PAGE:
THE BLOG
10/10/2011 06:30 pm ET | Updated Dec 10, 2011

Next Stop: College

It is 650 miles from the cotton fields of Arkansas to Milwaukee, Wisconsin. I know because my two brothers, my little sister and I had heard from the crib about my parents' journey to make a better life for their children. Included in my parents' dream was a warm August day in 1982 when we all piled into the family van to make the 315 mile trip to Ohio. It would be the first time any of us would step foot on a college campus, and it was because my big brother was going to college. I was fourteen at the time, and the buildings seemed enormous and the campus never ending. I cannot imagine what it must have felt like for my parents, who grew up as sharecroppers, to stand on that campus.

I know that even though it has been almost thirty years since my parents made this life-altering college trip, there are still so many students like me who are first-generation college kids. Nationally, around 30 percent of entering college freshmen are first-generation students. Unfortunately, many do not receive a degree because they have little understanding of what to expect in college and are not prepared for the issues they face. It is 315 miles from Milwaukee, Wisconsin to Cedarville, Ohio, and my brother often felt far from home. Another hurdle for him was changing majors. He went to college to become a doctor and dreaded telling our parents that he was changing his major.

A 2009 Education Trust report (PDF) billed as one of the most comprehensive studies to date of how low-income and minority students fare in college, shows a wide gap in graduation rates at public four-year colleges nationwide. 44 percent of underrepresented minority students who entered as freshmen in 1999 received bachelor's degrees six years later at the colleges studied, compared with 57 percent of other students. My parents clearly did not read any reports on college completion rates, but when my brother shared with them that he wanted the change his major, their response agreed with the finding. "Select any major you wish," they told my brother. "Just graduate."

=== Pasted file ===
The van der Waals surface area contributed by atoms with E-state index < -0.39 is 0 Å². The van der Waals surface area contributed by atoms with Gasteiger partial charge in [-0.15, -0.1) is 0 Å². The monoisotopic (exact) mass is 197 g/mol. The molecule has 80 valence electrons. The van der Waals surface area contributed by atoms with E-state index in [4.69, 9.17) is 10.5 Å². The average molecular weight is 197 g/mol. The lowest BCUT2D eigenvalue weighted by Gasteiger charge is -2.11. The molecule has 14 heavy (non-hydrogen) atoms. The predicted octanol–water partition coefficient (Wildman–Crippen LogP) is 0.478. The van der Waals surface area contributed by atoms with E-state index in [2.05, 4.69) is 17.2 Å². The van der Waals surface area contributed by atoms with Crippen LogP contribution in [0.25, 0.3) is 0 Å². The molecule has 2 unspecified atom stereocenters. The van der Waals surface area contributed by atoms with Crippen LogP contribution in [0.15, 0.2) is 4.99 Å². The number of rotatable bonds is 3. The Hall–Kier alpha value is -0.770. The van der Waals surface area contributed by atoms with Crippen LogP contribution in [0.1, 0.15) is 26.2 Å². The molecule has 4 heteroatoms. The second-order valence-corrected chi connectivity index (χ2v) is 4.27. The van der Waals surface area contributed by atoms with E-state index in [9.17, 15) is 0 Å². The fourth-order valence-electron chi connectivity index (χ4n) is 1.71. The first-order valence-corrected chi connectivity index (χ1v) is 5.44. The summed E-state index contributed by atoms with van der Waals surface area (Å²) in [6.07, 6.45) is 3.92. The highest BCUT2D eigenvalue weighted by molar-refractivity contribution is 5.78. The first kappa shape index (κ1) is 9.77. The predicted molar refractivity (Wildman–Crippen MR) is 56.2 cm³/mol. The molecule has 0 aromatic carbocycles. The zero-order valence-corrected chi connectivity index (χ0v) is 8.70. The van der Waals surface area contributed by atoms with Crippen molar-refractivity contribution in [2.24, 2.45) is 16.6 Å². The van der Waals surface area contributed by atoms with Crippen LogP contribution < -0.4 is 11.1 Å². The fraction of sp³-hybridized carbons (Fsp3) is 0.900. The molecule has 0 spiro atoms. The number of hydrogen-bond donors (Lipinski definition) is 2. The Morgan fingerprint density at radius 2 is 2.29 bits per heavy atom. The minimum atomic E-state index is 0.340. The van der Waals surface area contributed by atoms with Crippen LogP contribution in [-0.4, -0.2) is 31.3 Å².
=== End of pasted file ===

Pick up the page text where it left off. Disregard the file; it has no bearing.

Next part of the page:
This is why I am really pleased and proud to bring a resource to all the moms, like mine, who will stand on college campuses for the very first time with their children. My mom, as resourceful as she is, will readily admit that when her first son went to college, the process was a lot easier than it was for her last child. Her youngest daughter wanted to apply to multiple schools and go on college tours. The PELL grant that was available just nine years earlier for her oldest child was not to be found for the last Rice child. The process was confusing.

Today, there is a resource available to guide parents through this puzzling procedure. Through a partnership with the New York Daily News, U.S. News and World Report, the City University of New York, and the NYC Department of Education, the New York Urban League created a guide to college admissions for NYC families. The guide is designed for parents, grandparents and care-givers of students who are the first generation in their family to attend college. The guide examines all facets of college preparation, from entering 9th grade through the critical senior year of high school.

Sometimes I wonder if my parents knew the impact a college education would have on their children. It can't be a coincidence that they started their small business because their teenage sons were not getting hired at McDonald's and Wendy's. It can't be a coincidence that my parents always said that the proceeds of Rice Construction had one purpose, and that was to send their kids to college. It can't be a coincidence that my mom never missed a parent teacher conference and her grandmother never missed her Friday programs at her one room schoolhouse. It can't be a coincidence that my current work is squarely focused on engaging parents, educating youth and employing the community.

It's not a coincidence that I am in the role I now have, doing the work that I am compelled to do. It's 615 miles from Milwaukee, Wisconsin to New York City. My parents drove a long way to get me here.

Arva Rice is President and CEO of the New York Urban League.Twitter: @arvarice.

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